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'Military Report on South-West Persia, Including the Provinces of Khuzistan (Arabistan), Luristan, and Part of Fars' [‎17] (44/466)

The record is made up of 1 volume (390 pages). It was created in 1885. It was written in English. The original is part of the British Library: Printed Collections.

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17
cliannels or rather drains. The Europeans of the Telegraph Department do
not^ in this sacred city, lead a joyous existence, and no lady dares to show
herself in its streets uncovered by the white sheet worn by Persian woman.,
lest the populace should insult her.
Being instructed not to visit Tehran (to do so was quite unnecessary, the
road being well known), halting at Kum on the 2nd May to change carriage,
T r, * „ * - * 011 May the party set out for Gulpai^an by the
um o u paigan. direct road and reached it by the following stages :—
May 3rd, Daghan
May 4th, Daulatabad
May 5th, Muhallat
May 6th, Nazia
May 7th, Gulpaigan
Miles.
Elevation.
Feet.
• M
••t lo
3,860
««4
24
4,570
24
5,920 Serai.
*•«
28
5,775
21
5,875 Serai.
... 112
(Wrot
A mixed pack-animal carriage of mules and ponies was entertained as far as
Isfahan at the rate of li krans per day per animal.
The mule road is good and level for some 50 miles from Kum, following
generally the valley of the Ab-i-Khonsar. The road then leaves the valley
and passes over the hill known as the Godar-i-nar, at an elevation of 7,890',
before descending into Mahallat, a large and flourishing village, well
watered and surrounded by cultivation and fine timber trees. Thence to
Galpaigan the mule road taken (there are alternative ones, see part IV) is
generally level and good to the foot of the Hulwand, passing between un
dulations and hills separated by flat and often broad valleys. The hills and
undulations are steep and barren; the valleys are often uncultivated. Wells
are almost unknown; water is obtained from streams. After crossing the
Hulwand at an elevation of 8,200,' the road descends into Gulpaigan.
Gulpaigan occupies an important position on the road between Isfahan and
Gulpaigan. Burujird, Hamadan, &c., yet its bazar is small and its
trade insignificant; it lies in a wide and fertile valley and
is well supplied with fruit gardens.
This road is said never to be closed by snow, although it falls for three
months and lies at times 2 feet deep (see details, Part IV),
III.
Gulpaigdn, Ali-Pudar, Zarda~Kuh and Isfahan, shirting the BaJchtiari hills.
In order to ascertain what roads passed through the Bakhtian hills be-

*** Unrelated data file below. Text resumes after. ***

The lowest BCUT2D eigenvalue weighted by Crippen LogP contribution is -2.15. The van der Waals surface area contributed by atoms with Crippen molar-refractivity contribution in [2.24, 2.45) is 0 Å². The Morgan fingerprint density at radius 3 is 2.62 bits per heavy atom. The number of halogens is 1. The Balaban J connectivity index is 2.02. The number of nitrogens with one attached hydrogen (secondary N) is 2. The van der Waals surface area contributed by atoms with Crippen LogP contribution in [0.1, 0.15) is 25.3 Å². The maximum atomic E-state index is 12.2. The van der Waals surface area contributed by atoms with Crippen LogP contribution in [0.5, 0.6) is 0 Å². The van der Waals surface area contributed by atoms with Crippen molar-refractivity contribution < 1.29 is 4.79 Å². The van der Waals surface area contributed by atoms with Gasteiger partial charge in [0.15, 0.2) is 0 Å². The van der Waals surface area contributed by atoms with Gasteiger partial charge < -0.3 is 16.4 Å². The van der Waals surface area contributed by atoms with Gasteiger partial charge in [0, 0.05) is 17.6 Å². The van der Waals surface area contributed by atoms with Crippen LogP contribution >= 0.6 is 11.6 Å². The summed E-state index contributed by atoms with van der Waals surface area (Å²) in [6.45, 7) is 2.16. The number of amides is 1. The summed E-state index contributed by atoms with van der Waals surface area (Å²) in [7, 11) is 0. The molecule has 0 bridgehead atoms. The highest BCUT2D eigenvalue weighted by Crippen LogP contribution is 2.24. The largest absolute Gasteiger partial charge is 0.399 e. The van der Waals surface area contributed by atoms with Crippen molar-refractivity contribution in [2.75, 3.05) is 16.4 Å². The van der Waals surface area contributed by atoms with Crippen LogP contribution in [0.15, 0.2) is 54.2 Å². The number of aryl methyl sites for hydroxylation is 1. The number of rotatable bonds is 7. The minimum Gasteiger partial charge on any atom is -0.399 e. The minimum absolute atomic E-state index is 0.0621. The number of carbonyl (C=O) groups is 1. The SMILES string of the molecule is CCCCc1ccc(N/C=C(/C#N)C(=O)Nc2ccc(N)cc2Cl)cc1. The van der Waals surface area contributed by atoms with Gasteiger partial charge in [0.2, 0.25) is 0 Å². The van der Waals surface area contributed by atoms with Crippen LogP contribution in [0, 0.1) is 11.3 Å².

Gulpaigan to Ali- een SMst * r and ^nd the line Isfahan, Buru-
Giidar. an( l their nature, halting at Gulpaigan on the 8th
M a y to obtain all possible information coneernino- them
(the map is no guide and is a blank), I passed on the 9th May to Khonsar
{elevation 7,720 feet), distant 18 miles. Khonsar represents a series of villages
known by various names, occupying the bed of a narrow and most fertile valley^
Khonsar. u^der the snow-clad Khonsar range. Fruit here
, grows in great abundance; timber is fairly plentiful, and
carpenters shops are numerous; pear-wood ladles, so largely used in drinkino-
.. sherbets, are here manufactured. Springs of icy cold and pellucid water
i burst out of the bill side (*ee detaiU, Purl IV].
3

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Military Report on South-West Persia, Including the Provinces of Khuzistan (Arabistan), Luristan, and Part of Fars by Major and Bt. Lieut-Col. Mark S. Bell, V.C., R.E.

Publication Details: Simla: Government Central Branch Press, 1885. Prepared in the Intelligence Branch of the Quarter Master General's Department in India.

Physical Description: 3 maps in end pockets. 41 plates.

Extent and format
1 volume (390 pages)
Arrangement

This volume contains a table of contents giving chapter headings and page references.

Physical characteristics

Dimensions: 245mm x 150mm

Written in
English in Latin script
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'Military Report on South-West Persia, Including the Provinces of Khuzistan (Arabistan), Luristan, and Part of Fars' [‎17] (44/466), British Library: Printed Collections, V 8685, in Qatar Digital Library <https://www.qdl.qa/archive/81055/vdc_100023694939.0x00002d> [accessed 20 September 2019]

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